Some institutions are thinking outside the box with respect to capital funding. For example, the Ohio State University, Columbus, made news last year when it became the first public institution to issue 100-year “Century Bonds,” an effort that led to issuance of $500 million in debt that will mature in 2111. UC Berkeley recently became the second public institution to issue century bonds.
The century bonds allowed Ohio State to borrow 100-year money at a low 4.6 percent interest rate and lock it in for a century. This is less expensive than seven of OSU's last nine bond offerings, says Geoffrey Chatas, senior vice president and chief financial officer at Ohio State. Cheaper rates are possible through offerings with shorter maturity, but Chatas says that incorporating century bonds can make sense as part of an overall strategy: “We look at the whole spectrum of how we borrow.”
OSU is using the funds for several expansion projects, which resulted from an initial academic strategy calling for 10 years of investment in the university's faculty and buildings. “Under Ohio state law, we can only borrow to build capital projects,” Chatas says. “When we were in the midst of a $2 billion expansion, we were looking at a broad question: How do we secure long-term financial services to fund not only the $2 billion but also other future needs? So the university developed a financial strategy that calls for a number of things beyond capital projects.” For now, the $2 billion will be used for a medical facility, research facilities, and student housing.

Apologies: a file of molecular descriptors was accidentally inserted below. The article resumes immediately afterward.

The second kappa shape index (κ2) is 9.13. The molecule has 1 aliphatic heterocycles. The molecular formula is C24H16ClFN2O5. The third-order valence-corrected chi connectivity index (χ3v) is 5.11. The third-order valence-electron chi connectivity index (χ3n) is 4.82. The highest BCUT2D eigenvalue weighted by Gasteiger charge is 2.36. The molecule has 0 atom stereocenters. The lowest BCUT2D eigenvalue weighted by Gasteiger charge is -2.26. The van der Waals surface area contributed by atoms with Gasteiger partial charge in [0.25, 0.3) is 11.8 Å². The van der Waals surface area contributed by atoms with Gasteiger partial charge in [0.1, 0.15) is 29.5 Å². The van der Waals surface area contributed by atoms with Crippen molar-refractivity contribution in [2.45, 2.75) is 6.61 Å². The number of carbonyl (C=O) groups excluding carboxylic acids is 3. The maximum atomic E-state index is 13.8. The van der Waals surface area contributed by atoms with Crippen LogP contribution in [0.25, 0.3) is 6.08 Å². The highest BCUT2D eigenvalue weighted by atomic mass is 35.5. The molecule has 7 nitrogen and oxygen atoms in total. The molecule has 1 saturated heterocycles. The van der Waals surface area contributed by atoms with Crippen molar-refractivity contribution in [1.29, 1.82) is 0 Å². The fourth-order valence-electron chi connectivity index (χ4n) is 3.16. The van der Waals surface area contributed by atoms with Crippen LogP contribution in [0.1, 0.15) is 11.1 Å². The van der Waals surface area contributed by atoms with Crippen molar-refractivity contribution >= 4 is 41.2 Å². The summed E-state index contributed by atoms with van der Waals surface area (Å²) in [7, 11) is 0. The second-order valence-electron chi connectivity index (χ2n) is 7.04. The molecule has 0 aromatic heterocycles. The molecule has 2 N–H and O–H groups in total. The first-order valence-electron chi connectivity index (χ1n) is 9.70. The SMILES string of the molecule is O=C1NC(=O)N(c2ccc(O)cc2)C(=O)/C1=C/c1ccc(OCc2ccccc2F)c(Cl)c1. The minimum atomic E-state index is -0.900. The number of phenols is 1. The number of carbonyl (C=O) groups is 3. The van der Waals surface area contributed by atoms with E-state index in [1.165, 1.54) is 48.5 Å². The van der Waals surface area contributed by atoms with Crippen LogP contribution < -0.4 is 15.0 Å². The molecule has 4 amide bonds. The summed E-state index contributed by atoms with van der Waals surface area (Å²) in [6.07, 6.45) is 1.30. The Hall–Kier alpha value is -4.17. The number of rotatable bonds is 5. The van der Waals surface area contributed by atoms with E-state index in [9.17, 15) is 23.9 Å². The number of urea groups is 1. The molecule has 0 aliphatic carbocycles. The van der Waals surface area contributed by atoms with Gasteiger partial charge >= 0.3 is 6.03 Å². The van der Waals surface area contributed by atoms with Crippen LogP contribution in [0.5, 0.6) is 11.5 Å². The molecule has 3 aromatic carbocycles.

Not every institution can issue instruments like century bonds, says Chatas. “To borrow for 100 years you need a mechanism to manage capital in and out, and a way to repay in 100 years," he explains. "We use special funds and an internal mechanism to reallocate the proceeds. We created a pool of semipermanent capital that we can keep investing in the university through an internal bank. For example, to fund a $700 million hospital building, we borrowed $500 million and are paying that back $25 million dollars a year for 20 years to the internal bank. When we borrowed the $500 million, we did a preissuance hedge to lock in the treasury rate; so if it moves, we know what the costs are of borrowing.”
Basically, says Chatas, Ohio State got a check for $20 million and put $10 million in a special fund in the endowment to repay the $500 million in 100 years. “As long as the return is 3 to 4 percent per year, that $10 million will grow to $500 million in a century. Then it comes back to the bank and the bank can use it for the next project.” Chatas notes that the Century Bond strategy will decrease in appeal as interest rates go up.